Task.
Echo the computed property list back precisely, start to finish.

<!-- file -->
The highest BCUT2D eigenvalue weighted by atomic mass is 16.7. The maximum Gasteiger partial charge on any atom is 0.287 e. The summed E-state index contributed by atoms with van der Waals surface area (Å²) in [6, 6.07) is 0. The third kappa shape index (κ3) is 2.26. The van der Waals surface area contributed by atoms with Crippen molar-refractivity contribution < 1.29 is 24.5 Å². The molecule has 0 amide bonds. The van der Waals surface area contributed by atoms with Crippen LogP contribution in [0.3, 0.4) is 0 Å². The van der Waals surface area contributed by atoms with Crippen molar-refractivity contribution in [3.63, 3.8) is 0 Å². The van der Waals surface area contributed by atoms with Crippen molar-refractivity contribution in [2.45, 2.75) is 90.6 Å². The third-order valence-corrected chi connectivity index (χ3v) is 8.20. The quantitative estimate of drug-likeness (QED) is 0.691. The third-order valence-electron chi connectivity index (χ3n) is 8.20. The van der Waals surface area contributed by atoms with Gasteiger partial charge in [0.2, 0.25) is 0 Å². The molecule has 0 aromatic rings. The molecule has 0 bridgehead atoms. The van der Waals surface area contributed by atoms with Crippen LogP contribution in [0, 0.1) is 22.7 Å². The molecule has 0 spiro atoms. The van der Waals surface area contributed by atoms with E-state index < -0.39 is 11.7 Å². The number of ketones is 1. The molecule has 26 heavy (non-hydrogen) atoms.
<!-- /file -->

The highest BCUT2D eigenvalue weighted by atomic mass is 16.7. The maximum Gasteiger partial charge on any atom is 0.287 e. The summed E-state index contributed by atoms with van der Waals surface area (Å²) in [6, 6.07) is 0. The third kappa shape index (κ3) is 2.26. The van der Waals surface area contributed by atoms with Crippen molar-refractivity contribution < 1.29 is 24.5 Å². The molecule has 0 amide bonds. The van der Waals surface area contributed by atoms with Crippen LogP contribution in [0.3, 0.4) is 0 Å². The van der Waals surface area contributed by atoms with Crippen molar-refractivity contribution in [3.63, 3.8) is 0 Å². The van der Waals surface area contributed by atoms with Crippen molar-refractivity contribution in [2.45, 2.75) is 90.6 Å². The third-order valence-corrected chi connectivity index (χ3v) is 8.20. The quantitative estimate of drug-likeness (QED) is 0.691. The third-order valence-electron chi connectivity index (χ3n) is 8.20. The van der Waals surface area contributed by atoms with Gasteiger partial charge in [0.2, 0.25) is 0 Å². The molecule has 0 aromatic rings. The molecule has 0 bridgehead atoms. The van der Waals surface area contributed by atoms with Crippen LogP contribution in [0, 0.1) is 22.7 Å². The molecule has 0 spiro atoms. The van der Waals surface area contributed by atoms with E-state index < -0.39 is 11.7 Å². The number of ketones is 1. The molecule has 26 heavy (non-hydrogen) atoms.